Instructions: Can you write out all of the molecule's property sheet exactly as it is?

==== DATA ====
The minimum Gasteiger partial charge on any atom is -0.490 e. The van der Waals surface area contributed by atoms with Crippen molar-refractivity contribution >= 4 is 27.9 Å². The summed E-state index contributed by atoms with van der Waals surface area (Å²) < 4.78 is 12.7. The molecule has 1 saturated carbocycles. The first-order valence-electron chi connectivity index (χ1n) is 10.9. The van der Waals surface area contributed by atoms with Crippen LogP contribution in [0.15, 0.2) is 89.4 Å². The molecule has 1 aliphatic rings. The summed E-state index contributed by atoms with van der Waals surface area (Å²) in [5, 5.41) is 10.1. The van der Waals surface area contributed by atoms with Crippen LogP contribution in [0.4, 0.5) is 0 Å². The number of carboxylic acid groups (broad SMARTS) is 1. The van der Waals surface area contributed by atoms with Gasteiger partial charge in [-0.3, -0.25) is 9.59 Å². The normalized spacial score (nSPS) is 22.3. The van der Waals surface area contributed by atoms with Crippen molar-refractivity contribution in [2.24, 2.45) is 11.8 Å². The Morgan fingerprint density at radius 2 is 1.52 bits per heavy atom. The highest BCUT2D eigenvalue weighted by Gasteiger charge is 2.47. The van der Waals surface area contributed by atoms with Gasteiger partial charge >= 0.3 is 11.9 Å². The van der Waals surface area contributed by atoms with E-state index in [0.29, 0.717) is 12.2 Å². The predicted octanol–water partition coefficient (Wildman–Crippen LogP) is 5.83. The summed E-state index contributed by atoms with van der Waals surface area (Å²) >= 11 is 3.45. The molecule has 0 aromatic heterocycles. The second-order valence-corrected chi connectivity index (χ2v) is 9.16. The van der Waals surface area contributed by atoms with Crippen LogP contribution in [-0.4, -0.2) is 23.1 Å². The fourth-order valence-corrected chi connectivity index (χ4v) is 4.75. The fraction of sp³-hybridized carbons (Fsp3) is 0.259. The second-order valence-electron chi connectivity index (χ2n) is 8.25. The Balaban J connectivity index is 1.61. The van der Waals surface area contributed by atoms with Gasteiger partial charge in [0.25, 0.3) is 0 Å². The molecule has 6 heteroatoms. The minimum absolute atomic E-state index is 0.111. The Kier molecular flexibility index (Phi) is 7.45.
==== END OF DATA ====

The minimum Gasteiger partial charge on any atom is -0.490 e. The van der Waals surface area contributed by atoms with Crippen molar-refractivity contribution >= 4 is 27.9 Å². The summed E-state index contributed by atoms with van der Waals surface area (Å²) < 4.78 is 12.7. The molecule has 1 saturated carbocycles. The first-order valence-electron chi connectivity index (χ1n) is 10.9. The van der Waals surface area contributed by atoms with Crippen LogP contribution in [0.15, 0.2) is 89.4 Å². The molecule has 1 aliphatic rings. The summed E-state index contributed by atoms with van der Waals surface area (Å²) in [5, 5.41) is 10.1. The van der Waals surface area contributed by atoms with Crippen LogP contribution in [0.4, 0.5) is 0 Å². The number of carboxylic acid groups (broad SMARTS) is 1. The van der Waals surface area contributed by atoms with Gasteiger partial charge in [-0.3, -0.25) is 9.59 Å². The normalized spacial score (nSPS) is 22.3. The van der Waals surface area contributed by atoms with Crippen molar-refractivity contribution in [2.24, 2.45) is 11.8 Å². The Morgan fingerprint density at radius 2 is 1.52 bits per heavy atom. The highest BCUT2D eigenvalue weighted by Gasteiger charge is 2.47. The van der Waals surface area contributed by atoms with Gasteiger partial charge >= 0.3 is 11.9 Å². The van der Waals surface area contributed by atoms with E-state index in [0.29, 0.717) is 12.2 Å². The predicted octanol–water partition coefficient (Wildman–Crippen LogP) is 5.83. The summed E-state index contributed by atoms with van der Waals surface area (Å²) >= 11 is 3.45. The molecule has 0 aromatic heterocycles. The second-order valence-corrected chi connectivity index (χ2v) is 9.16. The van der Waals surface area contributed by atoms with Crippen LogP contribution in [-0.4, -0.2) is 23.1 Å². The fourth-order valence-corrected chi connectivity index (χ4v) is 4.75. The fraction of sp³-hybridized carbons (Fsp3) is 0.259. The second-order valence-electron chi connectivity index (χ2n) is 8.25. The Balaban J connectivity index is 1.61. The van der Waals surface area contributed by atoms with Gasteiger partial charge in [0.25, 0.3) is 0 Å². The molecule has 6 heteroatoms. The minimum absolute atomic E-state index is 0.111. The Kier molecular flexibility index (Phi) is 7.45.